Geological and petroleum technicians should also possess the following specific qualities:

Analytical skills. Geological and petroleum technicians examine data, using a variety of complex techniques, including laboratory experimentation and computer modeling.

Communication skills. Geological and petroleum technicians explain their methods and findings through oral and written reports to scientists, engineers, managers, and other technicians. Therefore, they must speak and write clearly.

Critical-thinking skills. Geological and petroleum technicians must use their best judgment when interpreting scientific data and determining what is relevant to their work.

Interpersonal skills. Geological and petroleum technicians need to be able to work well with others and as part of a team.

Physical stamina. To do fieldwork, geological and petroleum technicians need to be in good physical shape to hike to remote locations while carrying testing and sampling equipment.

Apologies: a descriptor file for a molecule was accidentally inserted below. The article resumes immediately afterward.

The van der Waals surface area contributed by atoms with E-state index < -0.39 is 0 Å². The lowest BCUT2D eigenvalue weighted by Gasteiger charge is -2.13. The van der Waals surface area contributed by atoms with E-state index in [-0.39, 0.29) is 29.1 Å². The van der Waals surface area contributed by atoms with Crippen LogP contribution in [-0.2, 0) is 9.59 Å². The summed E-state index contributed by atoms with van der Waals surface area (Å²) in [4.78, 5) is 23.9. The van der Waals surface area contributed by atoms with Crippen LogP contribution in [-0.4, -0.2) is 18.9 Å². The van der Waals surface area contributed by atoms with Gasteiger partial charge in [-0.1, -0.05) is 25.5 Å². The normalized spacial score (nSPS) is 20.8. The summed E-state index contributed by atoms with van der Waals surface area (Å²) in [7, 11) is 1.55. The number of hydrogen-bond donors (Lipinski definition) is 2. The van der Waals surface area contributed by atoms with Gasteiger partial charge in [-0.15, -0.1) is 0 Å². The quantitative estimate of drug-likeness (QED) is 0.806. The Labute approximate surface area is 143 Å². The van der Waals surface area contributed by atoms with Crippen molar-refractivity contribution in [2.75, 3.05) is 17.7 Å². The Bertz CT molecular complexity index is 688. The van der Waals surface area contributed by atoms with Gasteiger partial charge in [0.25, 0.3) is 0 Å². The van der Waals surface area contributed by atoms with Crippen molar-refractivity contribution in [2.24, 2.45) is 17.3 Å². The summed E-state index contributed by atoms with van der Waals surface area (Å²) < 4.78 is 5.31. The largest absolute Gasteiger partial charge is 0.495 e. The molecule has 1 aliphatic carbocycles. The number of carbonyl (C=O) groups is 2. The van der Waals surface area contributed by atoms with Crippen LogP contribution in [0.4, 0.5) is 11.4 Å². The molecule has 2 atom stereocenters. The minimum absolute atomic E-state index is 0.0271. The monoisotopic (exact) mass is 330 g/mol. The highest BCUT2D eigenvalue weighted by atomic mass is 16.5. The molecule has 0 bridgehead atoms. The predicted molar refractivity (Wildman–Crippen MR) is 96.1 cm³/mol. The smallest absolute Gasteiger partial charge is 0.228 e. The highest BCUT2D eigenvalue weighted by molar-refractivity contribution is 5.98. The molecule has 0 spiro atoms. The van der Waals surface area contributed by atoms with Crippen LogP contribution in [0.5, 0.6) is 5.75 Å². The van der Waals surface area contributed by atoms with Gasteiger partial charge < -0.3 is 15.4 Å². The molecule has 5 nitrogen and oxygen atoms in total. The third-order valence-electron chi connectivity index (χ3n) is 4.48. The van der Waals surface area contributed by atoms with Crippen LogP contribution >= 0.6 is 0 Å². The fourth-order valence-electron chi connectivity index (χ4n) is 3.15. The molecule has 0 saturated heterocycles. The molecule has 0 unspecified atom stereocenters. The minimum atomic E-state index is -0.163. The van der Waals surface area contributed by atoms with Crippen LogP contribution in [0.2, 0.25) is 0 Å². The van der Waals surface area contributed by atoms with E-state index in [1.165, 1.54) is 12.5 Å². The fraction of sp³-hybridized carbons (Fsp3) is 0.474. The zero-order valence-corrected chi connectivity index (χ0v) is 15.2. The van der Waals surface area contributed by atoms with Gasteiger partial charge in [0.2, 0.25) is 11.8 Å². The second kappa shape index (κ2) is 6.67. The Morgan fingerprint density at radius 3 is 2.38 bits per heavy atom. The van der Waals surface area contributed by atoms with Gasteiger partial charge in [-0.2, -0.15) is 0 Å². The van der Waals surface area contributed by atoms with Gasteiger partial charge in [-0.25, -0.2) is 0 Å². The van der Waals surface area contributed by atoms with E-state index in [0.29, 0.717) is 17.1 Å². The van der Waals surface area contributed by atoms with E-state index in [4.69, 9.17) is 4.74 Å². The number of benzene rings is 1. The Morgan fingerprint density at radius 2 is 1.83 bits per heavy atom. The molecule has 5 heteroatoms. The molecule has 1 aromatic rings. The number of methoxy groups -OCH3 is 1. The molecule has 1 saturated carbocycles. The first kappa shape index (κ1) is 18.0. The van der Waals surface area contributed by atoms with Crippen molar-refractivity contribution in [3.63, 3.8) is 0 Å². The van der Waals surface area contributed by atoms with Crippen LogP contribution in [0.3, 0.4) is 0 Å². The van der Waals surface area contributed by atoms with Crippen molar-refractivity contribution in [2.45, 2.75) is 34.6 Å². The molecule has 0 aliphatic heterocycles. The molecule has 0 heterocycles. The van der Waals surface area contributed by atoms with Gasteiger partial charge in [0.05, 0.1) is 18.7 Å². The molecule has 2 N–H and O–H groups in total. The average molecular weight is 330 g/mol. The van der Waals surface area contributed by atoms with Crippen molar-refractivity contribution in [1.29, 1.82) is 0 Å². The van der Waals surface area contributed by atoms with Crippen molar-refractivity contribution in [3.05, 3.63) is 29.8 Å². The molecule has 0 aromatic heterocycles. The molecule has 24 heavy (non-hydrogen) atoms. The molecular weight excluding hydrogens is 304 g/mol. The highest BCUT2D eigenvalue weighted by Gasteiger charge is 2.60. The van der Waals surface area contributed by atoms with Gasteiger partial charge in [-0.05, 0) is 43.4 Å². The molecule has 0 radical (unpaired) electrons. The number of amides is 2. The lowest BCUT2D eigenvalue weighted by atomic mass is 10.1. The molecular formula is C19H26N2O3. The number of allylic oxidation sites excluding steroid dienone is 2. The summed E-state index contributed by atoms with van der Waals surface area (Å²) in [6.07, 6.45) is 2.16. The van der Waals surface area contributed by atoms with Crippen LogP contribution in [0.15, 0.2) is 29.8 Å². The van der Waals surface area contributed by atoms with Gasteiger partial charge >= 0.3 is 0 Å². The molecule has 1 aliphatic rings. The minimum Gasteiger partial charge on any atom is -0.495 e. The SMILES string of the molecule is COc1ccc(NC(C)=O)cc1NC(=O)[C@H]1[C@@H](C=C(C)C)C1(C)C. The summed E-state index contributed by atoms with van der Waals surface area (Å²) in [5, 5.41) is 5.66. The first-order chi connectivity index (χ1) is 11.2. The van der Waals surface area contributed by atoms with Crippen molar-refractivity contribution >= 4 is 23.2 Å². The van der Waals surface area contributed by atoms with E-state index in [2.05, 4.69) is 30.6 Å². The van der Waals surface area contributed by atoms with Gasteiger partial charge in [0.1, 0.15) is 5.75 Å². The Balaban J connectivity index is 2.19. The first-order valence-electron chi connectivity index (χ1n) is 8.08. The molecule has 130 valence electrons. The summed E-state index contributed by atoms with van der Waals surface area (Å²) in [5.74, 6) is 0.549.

Pay

The median annual wage for geological and petroleum technicians was $51,130 in May 2019. The median wage is the wage at which half the workers in an occupation earned more than that amount and half earned less. The lowest 10 percent earned less than $28,530, and the highest 10 percent earned more than $104,660.

In May 2019, the median annual wages for geological and petroleum technicians in the top industries in which they worked were as follows:

Management of companies and enterprises $94,510
Oil and gas extraction 72,440
Management, scientific, and technical consulting services                     55,040
Engineering services 45,450
Support activities for mining 41,050

Most geological and petroleum technicians work full time. Technicians generally work a standard schedule while in laboratories and offices, but hours spent in the field may be long or irregular.